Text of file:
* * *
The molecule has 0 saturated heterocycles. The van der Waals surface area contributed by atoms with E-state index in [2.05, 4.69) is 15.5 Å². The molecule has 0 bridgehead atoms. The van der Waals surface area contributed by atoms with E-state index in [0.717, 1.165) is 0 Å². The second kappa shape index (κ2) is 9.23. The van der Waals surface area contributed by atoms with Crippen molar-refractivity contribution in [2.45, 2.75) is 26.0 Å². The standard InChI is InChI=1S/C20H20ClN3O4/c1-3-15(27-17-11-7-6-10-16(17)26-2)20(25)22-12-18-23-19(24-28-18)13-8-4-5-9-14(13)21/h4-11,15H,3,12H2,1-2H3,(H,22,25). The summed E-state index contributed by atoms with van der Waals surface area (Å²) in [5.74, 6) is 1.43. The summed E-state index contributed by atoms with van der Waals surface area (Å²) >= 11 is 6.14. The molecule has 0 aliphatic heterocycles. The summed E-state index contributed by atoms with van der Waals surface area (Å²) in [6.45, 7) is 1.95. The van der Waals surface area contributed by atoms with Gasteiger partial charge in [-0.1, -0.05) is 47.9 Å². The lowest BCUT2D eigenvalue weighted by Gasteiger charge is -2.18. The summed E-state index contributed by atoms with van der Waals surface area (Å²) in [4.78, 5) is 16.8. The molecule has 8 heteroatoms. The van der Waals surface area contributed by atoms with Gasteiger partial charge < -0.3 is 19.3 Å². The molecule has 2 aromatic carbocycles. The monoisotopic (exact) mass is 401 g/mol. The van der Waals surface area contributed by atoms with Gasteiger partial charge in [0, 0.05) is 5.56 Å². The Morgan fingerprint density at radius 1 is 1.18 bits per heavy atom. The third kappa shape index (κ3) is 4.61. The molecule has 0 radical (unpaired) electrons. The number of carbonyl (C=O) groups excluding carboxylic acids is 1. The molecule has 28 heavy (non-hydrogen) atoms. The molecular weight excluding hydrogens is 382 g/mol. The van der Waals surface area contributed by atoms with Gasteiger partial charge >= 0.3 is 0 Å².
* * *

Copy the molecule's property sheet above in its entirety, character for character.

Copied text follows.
The molecule has 0 saturated heterocycles. The van der Waals surface area contributed by atoms with E-state index in [2.05, 4.69) is 15.5 Å². The molecule has 0 bridgehead atoms. The van der Waals surface area contributed by atoms with E-state index in [0.717, 1.165) is 0 Å². The second kappa shape index (κ2) is 9.23. The van der Waals surface area contributed by atoms with Crippen molar-refractivity contribution in [2.45, 2.75) is 26.0 Å². The standard InChI is InChI=1S/C20H20ClN3O4/c1-3-15(27-17-11-7-6-10-16(17)26-2)20(25)22-12-18-23-19(24-28-18)13-8-4-5-9-14(13)21/h4-11,15H,3,12H2,1-2H3,(H,22,25). The summed E-state index contributed by atoms with van der Waals surface area (Å²) in [5.74, 6) is 1.43. The summed E-state index contributed by atoms with van der Waals surface area (Å²) >= 11 is 6.14. The molecule has 0 aliphatic heterocycles. The summed E-state index contributed by atoms with van der Waals surface area (Å²) in [6.45, 7) is 1.95. The van der Waals surface area contributed by atoms with Gasteiger partial charge in [-0.1, -0.05) is 47.9 Å². The lowest BCUT2D eigenvalue weighted by Gasteiger charge is -2.18. The summed E-state index contributed by atoms with van der Waals surface area (Å²) in [4.78, 5) is 16.8. The molecule has 8 heteroatoms. The van der Waals surface area contributed by atoms with Gasteiger partial charge < -0.3 is 19.3 Å². The molecule has 2 aromatic carbocycles. The monoisotopic (exact) mass is 401 g/mol. The van der Waals surface area contributed by atoms with Gasteiger partial charge in [0, 0.05) is 5.56 Å². The Morgan fingerprint density at radius 1 is 1.18 bits per heavy atom. The third kappa shape index (κ3) is 4.61. The molecule has 0 radical (unpaired) electrons. The number of carbonyl (C=O) groups excluding carboxylic acids is 1. The molecule has 28 heavy (non-hydrogen) atoms. The molecular weight excluding hydrogens is 382 g/mol. The van der Waals surface area contributed by atoms with Gasteiger partial charge >= 0.3 is 0 Å².